Immunex Corp v. Sandoz Inc., No. 20-1037 (Fed. Cir. 2020)

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Justia Opinion Summary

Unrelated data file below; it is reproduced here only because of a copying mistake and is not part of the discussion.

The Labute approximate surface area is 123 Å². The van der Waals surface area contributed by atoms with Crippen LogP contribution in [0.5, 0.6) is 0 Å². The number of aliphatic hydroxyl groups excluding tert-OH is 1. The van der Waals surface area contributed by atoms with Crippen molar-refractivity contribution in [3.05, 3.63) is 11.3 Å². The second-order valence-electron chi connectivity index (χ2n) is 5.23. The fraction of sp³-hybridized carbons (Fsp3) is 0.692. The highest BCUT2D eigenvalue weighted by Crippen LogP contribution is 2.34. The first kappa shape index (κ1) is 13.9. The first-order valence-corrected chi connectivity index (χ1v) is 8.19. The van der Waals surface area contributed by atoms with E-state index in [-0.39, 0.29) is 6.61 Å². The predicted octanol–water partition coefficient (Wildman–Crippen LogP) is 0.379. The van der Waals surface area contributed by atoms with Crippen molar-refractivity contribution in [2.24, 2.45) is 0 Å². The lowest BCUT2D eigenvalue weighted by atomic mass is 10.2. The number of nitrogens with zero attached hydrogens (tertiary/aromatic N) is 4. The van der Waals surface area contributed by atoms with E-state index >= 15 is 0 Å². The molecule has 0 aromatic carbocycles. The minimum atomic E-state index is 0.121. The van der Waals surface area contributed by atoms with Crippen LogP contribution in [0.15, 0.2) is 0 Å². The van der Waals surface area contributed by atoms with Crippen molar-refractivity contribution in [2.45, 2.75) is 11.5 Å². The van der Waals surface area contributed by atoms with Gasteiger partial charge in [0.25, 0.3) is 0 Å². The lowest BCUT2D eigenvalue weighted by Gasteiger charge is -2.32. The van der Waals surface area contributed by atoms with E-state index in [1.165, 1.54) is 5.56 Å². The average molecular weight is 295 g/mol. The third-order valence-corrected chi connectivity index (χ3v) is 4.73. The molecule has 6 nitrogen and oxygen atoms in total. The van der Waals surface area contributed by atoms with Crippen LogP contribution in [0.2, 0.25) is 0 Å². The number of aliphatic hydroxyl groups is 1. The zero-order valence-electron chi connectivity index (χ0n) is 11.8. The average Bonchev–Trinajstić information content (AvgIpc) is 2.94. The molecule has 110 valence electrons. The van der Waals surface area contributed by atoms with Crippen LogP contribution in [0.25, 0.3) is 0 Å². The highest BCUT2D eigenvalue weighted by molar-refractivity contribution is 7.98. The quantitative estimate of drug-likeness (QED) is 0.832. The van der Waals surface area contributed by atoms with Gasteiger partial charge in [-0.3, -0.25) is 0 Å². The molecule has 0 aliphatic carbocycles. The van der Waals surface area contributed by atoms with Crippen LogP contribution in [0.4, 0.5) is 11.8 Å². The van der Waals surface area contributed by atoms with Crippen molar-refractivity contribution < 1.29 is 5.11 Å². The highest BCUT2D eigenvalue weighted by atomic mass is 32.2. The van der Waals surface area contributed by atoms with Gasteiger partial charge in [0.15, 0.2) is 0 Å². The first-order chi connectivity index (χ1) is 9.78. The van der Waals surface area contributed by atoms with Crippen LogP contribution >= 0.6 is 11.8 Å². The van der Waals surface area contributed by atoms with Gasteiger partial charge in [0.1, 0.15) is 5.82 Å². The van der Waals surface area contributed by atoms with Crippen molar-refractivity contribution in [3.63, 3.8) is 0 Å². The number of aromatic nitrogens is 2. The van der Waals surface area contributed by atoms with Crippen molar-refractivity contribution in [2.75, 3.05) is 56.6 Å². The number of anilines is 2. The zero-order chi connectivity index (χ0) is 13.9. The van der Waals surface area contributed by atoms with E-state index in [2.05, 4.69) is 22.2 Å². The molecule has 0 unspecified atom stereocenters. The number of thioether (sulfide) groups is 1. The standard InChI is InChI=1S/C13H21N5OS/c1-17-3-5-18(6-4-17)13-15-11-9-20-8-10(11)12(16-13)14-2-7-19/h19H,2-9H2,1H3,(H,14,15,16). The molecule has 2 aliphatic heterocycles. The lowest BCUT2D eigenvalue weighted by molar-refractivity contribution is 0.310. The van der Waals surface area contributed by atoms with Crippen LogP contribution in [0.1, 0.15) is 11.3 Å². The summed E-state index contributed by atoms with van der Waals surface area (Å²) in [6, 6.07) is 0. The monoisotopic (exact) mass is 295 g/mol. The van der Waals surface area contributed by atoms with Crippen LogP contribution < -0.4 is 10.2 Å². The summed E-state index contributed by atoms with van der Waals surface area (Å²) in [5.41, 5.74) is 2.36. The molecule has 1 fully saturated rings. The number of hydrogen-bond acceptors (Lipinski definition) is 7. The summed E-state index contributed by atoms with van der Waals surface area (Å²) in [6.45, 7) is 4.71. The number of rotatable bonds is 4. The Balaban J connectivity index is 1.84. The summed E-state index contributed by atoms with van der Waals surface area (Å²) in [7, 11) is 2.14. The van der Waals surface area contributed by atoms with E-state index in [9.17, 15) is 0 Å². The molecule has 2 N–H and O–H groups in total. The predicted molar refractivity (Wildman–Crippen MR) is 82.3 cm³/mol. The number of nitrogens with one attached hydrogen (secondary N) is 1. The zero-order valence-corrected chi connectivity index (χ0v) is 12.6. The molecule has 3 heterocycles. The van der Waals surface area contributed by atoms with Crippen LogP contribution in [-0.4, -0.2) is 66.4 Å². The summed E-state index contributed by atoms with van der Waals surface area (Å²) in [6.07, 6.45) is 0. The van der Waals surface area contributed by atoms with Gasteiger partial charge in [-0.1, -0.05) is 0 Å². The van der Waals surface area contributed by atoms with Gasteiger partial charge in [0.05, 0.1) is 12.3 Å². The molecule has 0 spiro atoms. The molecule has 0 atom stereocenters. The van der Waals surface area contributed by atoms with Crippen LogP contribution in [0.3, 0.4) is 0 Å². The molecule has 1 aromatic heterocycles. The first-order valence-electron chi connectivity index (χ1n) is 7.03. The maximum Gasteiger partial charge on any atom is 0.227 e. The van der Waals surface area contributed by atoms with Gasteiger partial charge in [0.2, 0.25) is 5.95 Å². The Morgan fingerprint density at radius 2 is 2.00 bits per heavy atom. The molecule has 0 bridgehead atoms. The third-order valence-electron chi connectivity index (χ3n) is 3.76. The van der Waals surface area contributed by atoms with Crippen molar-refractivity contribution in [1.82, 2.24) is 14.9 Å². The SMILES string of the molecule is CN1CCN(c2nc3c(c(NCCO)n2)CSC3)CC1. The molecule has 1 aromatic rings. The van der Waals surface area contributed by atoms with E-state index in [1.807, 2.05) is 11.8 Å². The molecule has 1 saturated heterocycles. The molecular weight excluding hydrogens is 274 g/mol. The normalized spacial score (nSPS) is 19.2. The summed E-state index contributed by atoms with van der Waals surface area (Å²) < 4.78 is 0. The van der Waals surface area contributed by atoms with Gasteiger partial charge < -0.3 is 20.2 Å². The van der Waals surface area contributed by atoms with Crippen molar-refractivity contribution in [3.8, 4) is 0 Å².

The patents at issue are directed to the fusion protein etanercept and methods of making the same. Etanercept is the active ingredient in Immunex’s biologic drug Enbrel®, which is primarily indicated for reducing the signs and symptoms of moderately to severely active rheumatoid arthritis, an autoimmune disorder. Sandoz filed an abbreviated Biologics License Application (aBLA), seeking approval to market Erelzi, a biosimilar version of Enbrel®. In a patent infringement suit under the Biologics Price Competition and Innovation Act, Sandoz stipulated to infringement of the asserted claims of the patents-in-suit. The district court held that Sandoz had failed to prove that the asserted claims of the patents-in-suit were invalid. The Federal Circuit affirmed, rejecting claims of obviousness-type double patenting; failure to meet the written description requirement; and obviousness.